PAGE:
Archives de l’Aigle, March 9, 1929: “Mayor” Creamer will miss Monday’s Peruvian town meeting | Story

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PERU — The day of the town meeting here on Monday will be a stark contrast to the days when “mayor” Frank G. Creamer, now of Pittsfield, was at the helm. Due to health problems, the “mayor” was forced to gradually let go of the Peruvian political apparatus and on Monday he resigned from his last post, that of assessor, the only one he had held in the past year. Ms Creamer plans to return to vote on Monday. It is doubtful that the “mayor” will make the trip.

No doubt the rafters of the old town hall will ring eloquently and there may be conflicts of opinion, but the colorful figure of the mayor will no longer dominate and with his passing Peru will lose one of the most milestones in the history of the small town of Berkshire. . The “mayor” is always good for reporting on any situation regarding Peru. Over the past quarter century, he has helped put his town on the front page of newspapers more times than any other New England town can possibly boast.

The retirement of the “mayor” came because of poor health. For the past two years, Mr. and Mrs. Creamer have taken up residence at 1630 North St., Pittsfield, and gradually Mr. Creamer has regained his strength. But his health will not allow him to engage in the tough fights that have characterized Peruvian politics for 25 years.

Mr. Creamer was pretty much the absolute dictator of the city for over 30 years. He held 13 positions from which he received a total of $65 in salaries during that time. He was moderator of municipal assemblies, town clerk, tax collector, treasurer, selector, assessor, superintendent of roads, keeper of the pound, inspector of fences, constable, tree guard, fire warden, scaler of wood and of structural timber. Mr. Creamer was postmaster for many years until he was succeeded by Mrs. Creamer and she also served as a library trustee and a member of the school committee.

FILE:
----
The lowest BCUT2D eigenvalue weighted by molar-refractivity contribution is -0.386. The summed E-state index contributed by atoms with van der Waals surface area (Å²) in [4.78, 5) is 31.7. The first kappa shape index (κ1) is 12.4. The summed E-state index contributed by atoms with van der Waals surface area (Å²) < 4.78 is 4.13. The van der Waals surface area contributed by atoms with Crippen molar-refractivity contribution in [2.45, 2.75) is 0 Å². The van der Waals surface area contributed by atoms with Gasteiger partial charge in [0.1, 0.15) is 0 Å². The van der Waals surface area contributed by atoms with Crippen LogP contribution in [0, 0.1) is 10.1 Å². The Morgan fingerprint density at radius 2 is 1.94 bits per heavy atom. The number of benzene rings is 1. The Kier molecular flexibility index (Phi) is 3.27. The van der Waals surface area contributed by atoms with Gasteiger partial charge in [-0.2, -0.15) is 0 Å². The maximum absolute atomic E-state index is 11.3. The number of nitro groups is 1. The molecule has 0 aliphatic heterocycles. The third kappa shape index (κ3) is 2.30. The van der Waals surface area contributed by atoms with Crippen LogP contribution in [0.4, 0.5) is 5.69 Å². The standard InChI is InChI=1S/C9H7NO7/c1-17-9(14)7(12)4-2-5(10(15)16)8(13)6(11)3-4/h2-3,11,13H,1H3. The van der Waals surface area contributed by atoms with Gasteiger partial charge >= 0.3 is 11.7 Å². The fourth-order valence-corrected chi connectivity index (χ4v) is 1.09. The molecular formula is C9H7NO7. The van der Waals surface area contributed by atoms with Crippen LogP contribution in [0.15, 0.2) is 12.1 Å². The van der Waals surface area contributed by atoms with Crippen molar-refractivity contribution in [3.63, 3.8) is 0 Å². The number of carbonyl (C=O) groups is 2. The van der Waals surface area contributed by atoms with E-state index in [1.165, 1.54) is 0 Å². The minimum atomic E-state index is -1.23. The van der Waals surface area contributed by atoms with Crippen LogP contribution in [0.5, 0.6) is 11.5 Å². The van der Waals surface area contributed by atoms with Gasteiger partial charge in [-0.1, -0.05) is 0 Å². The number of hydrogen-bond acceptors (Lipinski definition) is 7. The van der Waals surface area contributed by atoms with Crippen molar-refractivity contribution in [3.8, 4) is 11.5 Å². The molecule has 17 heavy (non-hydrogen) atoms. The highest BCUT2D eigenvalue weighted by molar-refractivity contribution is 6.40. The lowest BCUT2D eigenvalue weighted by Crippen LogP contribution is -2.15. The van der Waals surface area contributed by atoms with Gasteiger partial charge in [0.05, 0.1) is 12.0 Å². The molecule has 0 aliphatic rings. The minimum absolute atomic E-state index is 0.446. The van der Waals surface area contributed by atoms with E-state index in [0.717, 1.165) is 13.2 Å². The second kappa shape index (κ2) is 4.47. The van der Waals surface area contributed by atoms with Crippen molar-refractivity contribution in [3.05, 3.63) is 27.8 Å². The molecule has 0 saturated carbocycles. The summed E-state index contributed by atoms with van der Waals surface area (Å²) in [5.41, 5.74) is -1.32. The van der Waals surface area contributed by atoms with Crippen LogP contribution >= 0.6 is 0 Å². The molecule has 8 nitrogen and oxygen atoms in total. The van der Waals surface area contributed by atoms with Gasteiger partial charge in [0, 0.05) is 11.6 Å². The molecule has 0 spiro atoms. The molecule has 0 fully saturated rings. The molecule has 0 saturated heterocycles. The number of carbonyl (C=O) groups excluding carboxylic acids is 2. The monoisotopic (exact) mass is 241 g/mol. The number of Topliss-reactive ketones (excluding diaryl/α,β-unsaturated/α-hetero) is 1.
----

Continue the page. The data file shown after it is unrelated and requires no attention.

For 40 years Mr. Creamer owned the country store on the Pinnacle. He never paid a dime for hiring a clerk, because in his absence Mrs. Creamer or her two daughters, Frances, now a student at Pittsfield High School, or Hazel, now a teacher at the high school in Hartford, Conn., waiting for customers. There are country stores and country stores, but there has never been one quite like Mr. Creamer’s.

The place of business was more like a curio shop. It was Mr. Creamer’s proud statement on many occasions, that his store contained everything a customer could desire. Everything from pins and needles to a mahogany pulpit could be purchased there.

This story within a story is selected from the archives by Jeannie Maschino, The Berkshire Eagle.

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